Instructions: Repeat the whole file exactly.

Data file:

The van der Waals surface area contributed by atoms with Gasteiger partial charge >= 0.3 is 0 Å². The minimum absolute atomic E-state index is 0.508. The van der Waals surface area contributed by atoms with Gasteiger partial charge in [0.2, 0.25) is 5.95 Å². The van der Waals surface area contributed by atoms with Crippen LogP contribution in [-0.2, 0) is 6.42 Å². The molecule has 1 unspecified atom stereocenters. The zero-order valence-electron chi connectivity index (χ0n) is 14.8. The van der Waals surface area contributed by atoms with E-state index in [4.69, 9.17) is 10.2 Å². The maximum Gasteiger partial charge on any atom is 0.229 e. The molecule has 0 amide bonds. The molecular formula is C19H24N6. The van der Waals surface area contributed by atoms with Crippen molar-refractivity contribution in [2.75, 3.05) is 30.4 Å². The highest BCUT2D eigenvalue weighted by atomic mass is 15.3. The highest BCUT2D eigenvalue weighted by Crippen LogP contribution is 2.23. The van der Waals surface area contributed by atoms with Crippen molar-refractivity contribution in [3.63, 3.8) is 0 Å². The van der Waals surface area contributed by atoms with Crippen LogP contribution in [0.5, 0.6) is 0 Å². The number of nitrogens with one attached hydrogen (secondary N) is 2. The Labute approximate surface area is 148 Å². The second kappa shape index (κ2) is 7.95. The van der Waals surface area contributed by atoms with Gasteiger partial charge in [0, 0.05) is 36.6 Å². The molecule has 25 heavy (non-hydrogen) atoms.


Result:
The van der Waals surface area contributed by atoms with Gasteiger partial charge >= 0.3 is 0 Å². The minimum absolute atomic E-state index is 0.508. The van der Waals surface area contributed by atoms with Gasteiger partial charge in [0.2, 0.25) is 5.95 Å². The van der Waals surface area contributed by atoms with Crippen LogP contribution in [-0.2, 0) is 6.42 Å². The molecule has 1 unspecified atom stereocenters. The zero-order valence-electron chi connectivity index (χ0n) is 14.8. The van der Waals surface area contributed by atoms with E-state index in [4.69, 9.17) is 10.2 Å². The maximum Gasteiger partial charge on any atom is 0.229 e. The molecule has 0 amide bonds. The molecular formula is C19H24N6. The van der Waals surface area contributed by atoms with Crippen molar-refractivity contribution in [2.75, 3.05) is 30.4 Å². The highest BCUT2D eigenvalue weighted by atomic mass is 15.3. The highest BCUT2D eigenvalue weighted by Crippen LogP contribution is 2.23. The van der Waals surface area contributed by atoms with Crippen molar-refractivity contribution in [3.63, 3.8) is 0 Å². The van der Waals surface area contributed by atoms with Crippen LogP contribution in [0.5, 0.6) is 0 Å². The number of nitrogens with one attached hydrogen (secondary N) is 2. The Labute approximate surface area is 148 Å². The second kappa shape index (κ2) is 7.95. The van der Waals surface area contributed by atoms with Gasteiger partial charge in [0, 0.05) is 36.6 Å². The molecule has 25 heavy (non-hydrogen) atoms.